Adamski’s Killer was one of the stand-out tracks of 1990, topping the pop charts for a month, and helping to launch the solo career of Seal.
For the man behind the track Adam Tinley, the route to dancefloor success came via a somewhat discordant route, as he told Simon Reynolds in The Observer, in September 1990 – in the mid 80s, Tinley was part of Diskord Datkord, a Dadaist pop group whose performances regularly ended with the band stripping naked.
“Johnny Slut was ultra-camp and manic, a cross between Cilla Black and Robocop,” Tinley recalls, in the article archived by Rock’s Back Pages. “My brother’s role was sampling bits of what we were singing and hurling it back at us. The rest of the music was on tape. Our show was an extravaganza of visual and aural chaos. Most of our gigs culminated with the promoter pulling the plug, and us trashing the venue as a reprisal.”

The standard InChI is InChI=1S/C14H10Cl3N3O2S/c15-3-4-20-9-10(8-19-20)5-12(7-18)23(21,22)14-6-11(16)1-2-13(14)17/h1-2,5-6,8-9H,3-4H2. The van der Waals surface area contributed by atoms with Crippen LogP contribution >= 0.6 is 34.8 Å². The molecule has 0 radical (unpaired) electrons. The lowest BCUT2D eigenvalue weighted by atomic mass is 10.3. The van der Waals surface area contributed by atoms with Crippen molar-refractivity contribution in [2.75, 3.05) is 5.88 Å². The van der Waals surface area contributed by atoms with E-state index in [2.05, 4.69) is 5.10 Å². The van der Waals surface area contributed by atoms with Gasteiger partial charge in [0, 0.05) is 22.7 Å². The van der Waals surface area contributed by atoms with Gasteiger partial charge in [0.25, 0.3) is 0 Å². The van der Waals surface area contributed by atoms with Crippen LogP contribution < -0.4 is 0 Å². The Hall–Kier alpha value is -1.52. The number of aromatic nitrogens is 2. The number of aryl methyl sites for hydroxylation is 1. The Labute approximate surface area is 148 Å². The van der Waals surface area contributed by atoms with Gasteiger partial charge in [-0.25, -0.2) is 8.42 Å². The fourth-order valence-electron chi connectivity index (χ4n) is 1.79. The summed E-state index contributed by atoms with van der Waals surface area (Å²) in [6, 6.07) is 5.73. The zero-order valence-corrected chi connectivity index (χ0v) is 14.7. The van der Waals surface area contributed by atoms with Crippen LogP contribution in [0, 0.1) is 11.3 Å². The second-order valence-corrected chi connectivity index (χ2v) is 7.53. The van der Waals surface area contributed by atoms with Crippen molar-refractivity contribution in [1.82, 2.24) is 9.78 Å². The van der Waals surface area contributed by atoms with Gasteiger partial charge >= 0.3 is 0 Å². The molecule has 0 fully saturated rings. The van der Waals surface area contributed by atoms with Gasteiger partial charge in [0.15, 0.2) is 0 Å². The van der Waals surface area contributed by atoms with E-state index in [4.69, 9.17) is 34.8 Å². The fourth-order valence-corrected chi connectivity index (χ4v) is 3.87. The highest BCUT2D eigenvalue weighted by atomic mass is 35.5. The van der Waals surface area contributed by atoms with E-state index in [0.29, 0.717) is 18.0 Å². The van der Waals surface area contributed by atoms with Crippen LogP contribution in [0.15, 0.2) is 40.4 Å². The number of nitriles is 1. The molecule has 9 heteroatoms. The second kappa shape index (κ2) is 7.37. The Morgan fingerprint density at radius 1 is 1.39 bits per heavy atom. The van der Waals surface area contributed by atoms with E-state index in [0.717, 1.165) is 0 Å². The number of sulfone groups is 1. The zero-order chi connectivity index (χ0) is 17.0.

Post Diskord Datkord, Tinley, an accomplished keyboard player, would go on to play live at raves, as the scene began to develop.
“I started playing on the scene simply because I was going to raves a lot. I wanted to contribute something. It’s true that I’ve always wanted to be a pop star, but I also just chanced to get into the scene, like a lot of others. A lot of pop stars have emerged from it.”
As for the follow up to Killer (whose B-side, The Bassline Changed My Life, is also well worth a listen), Tinley released The Space Jungle, in which he channelled his inner Elvis.
While not as memorable as Killer, the quirky single still achieved Number 7 in the UK charts, his last single to achieve such lofty heights.
[Kudos to moonfloated for the YouTube upload]